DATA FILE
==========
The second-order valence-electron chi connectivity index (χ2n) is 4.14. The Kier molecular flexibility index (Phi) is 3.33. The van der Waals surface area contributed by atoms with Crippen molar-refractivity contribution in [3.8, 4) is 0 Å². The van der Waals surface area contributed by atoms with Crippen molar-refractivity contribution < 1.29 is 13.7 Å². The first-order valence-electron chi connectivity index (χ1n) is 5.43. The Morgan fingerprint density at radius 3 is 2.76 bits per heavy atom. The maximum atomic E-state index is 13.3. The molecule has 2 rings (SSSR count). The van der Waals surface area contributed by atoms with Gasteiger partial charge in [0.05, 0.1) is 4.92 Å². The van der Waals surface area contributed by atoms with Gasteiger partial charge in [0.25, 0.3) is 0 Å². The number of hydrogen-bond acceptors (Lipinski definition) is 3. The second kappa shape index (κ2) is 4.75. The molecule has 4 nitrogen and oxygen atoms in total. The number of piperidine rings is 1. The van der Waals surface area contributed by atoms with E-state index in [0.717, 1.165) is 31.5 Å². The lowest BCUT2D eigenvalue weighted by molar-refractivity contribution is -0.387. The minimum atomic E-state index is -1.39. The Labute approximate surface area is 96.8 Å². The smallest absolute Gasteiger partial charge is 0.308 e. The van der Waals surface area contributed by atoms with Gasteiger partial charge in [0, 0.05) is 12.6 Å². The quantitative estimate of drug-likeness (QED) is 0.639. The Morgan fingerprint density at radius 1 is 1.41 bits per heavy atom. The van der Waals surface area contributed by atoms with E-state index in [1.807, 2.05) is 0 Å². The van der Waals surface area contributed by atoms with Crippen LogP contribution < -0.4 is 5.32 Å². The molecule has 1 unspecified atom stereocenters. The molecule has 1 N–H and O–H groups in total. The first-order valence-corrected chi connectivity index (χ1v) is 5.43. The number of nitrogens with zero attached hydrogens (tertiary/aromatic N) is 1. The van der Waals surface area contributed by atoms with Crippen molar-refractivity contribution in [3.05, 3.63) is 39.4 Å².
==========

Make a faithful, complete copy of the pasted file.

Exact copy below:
The second-order valence-electron chi connectivity index (χ2n) is 4.14. The Kier molecular flexibility index (Phi) is 3.33. The van der Waals surface area contributed by atoms with Crippen molar-refractivity contribution in [3.8, 4) is 0 Å². The van der Waals surface area contributed by atoms with Crippen molar-refractivity contribution < 1.29 is 13.7 Å². The first-order valence-electron chi connectivity index (χ1n) is 5.43. The Morgan fingerprint density at radius 3 is 2.76 bits per heavy atom. The maximum atomic E-state index is 13.3. The molecule has 2 rings (SSSR count). The van der Waals surface area contributed by atoms with Gasteiger partial charge in [0.05, 0.1) is 4.92 Å². The van der Waals surface area contributed by atoms with Gasteiger partial charge in [0.25, 0.3) is 0 Å². The number of hydrogen-bond acceptors (Lipinski definition) is 3. The second kappa shape index (κ2) is 4.75. The molecule has 4 nitrogen and oxygen atoms in total. The number of piperidine rings is 1. The van der Waals surface area contributed by atoms with E-state index in [0.717, 1.165) is 31.5 Å². The lowest BCUT2D eigenvalue weighted by molar-refractivity contribution is -0.387. The minimum atomic E-state index is -1.39. The Labute approximate surface area is 96.8 Å². The smallest absolute Gasteiger partial charge is 0.308 e. The van der Waals surface area contributed by atoms with Gasteiger partial charge in [0, 0.05) is 12.6 Å². The quantitative estimate of drug-likeness (QED) is 0.639. The Morgan fingerprint density at radius 1 is 1.41 bits per heavy atom. The van der Waals surface area contributed by atoms with E-state index in [1.807, 2.05) is 0 Å². The van der Waals surface area contributed by atoms with Crippen LogP contribution < -0.4 is 5.32 Å². The molecule has 1 unspecified atom stereocenters. The molecule has 1 N–H and O–H groups in total. The first-order valence-corrected chi connectivity index (χ1v) is 5.43. The number of nitrogens with zero attached hydrogens (tertiary/aromatic N) is 1. The van der Waals surface area contributed by atoms with Crippen molar-refractivity contribution in [3.05, 3.63) is 39.4 Å².